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The Intersection of Genes and EnvironmentGenetics and Toxins in Pulmonary Hypertension: Development of Pulmonary Arterial Hypertension in a Patient With Hereditary Hemorrhagic Telangiectasia and Stimulant Exposure

Estela Ayala, MD; Kristina T. Kudelko, MD; Francois Haddad, MD; Roham T. Zamanian, MD; Vinicio de Jesus Perez, MD
Author and Funding Information

From the Division of Pulmonary and Critical Care Medicine (Drs Ayala, Kudelko, Zamanian, and de Jesus Perez), and the Division of Cardiovascular Medicine (Dr Haddad), Stanford School of Medicine; and Vera Moulton Wall Center for Pulmonary Vascular Disease (Drs Kudelko, Haddad, Zamanian, and de Jesus Perez), Stanford, CA.

Correspondence to: Vinicio de Jesus Perez, MD, Stanford University Hospital, 300 Pasteur Dr, H3142 MC 5236, Stanford, CA 94305; e-mail: vdejesus@stanford.edu


Funding/Support: Dr Zamanian has received support from United Therapeutics Corporation; Actelion Pharmaceuticals, Inc; and Gilead. Dr de Jesus Perez receives grant support from the National Institutes of Health [Grant NIH K12 HL089989-04].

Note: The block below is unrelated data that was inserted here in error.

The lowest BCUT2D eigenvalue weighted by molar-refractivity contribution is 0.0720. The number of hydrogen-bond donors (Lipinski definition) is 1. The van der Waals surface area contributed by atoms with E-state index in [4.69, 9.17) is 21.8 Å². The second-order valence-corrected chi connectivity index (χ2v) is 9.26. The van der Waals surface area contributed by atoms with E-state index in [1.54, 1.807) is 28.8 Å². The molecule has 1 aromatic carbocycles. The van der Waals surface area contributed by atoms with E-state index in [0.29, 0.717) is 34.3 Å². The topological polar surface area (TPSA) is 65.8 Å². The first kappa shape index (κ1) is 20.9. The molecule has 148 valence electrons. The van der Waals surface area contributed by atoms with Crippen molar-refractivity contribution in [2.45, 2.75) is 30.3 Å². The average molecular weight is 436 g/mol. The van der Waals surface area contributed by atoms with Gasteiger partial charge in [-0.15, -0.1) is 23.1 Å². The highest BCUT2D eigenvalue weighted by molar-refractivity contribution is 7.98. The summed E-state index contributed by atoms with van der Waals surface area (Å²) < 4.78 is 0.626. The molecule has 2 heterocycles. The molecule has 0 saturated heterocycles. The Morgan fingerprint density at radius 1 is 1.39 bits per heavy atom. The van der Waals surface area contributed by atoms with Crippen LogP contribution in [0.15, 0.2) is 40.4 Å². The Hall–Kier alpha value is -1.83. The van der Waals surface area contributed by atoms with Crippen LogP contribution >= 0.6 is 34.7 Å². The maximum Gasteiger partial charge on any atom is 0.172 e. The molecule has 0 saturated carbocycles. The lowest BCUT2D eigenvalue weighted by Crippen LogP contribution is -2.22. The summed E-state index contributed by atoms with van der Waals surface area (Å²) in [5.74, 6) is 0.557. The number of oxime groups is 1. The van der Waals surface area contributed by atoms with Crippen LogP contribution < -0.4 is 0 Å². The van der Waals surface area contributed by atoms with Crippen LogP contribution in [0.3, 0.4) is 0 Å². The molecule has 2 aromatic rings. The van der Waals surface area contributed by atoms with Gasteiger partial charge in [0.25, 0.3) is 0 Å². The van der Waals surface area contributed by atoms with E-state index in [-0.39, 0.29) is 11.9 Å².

Reproduction of this article is prohibited without written permission from the American College of Chest Physicians. See online for more details.


© 2012 American College of Chest Physicians


Chest. 2012;141(6):1598-1600. doi:10.1378/chest.11-1402
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Pulmonary arterial hypertension (PAH) is a rare complication of hereditary hemorrhagic telangiectasia (HHT). The triggers that promote the development of PAH in HHT remain poorly understood. We present the case of a 45-year-old woman with decompensated right-sided heart failure secondary to newly diagnosed PAH. The clinical diagnosis of HHT was confirmed on the basis of recurrent spontaneous epistaxis, multiple typical mucocutaneous telangiectasia, and the presence of pulmonary arteriovenous malformation. There was also a suggestive family history. The patient was discovered to have active and extensive stimulant abuse in addition to HHT. We concluded that there may be a temporal relationship between exposure to stimulants and development of PAH in a host with underlying gene mutation. This case highlights the paradigm of PAH development after environmental exposure in a genetically susceptible host.

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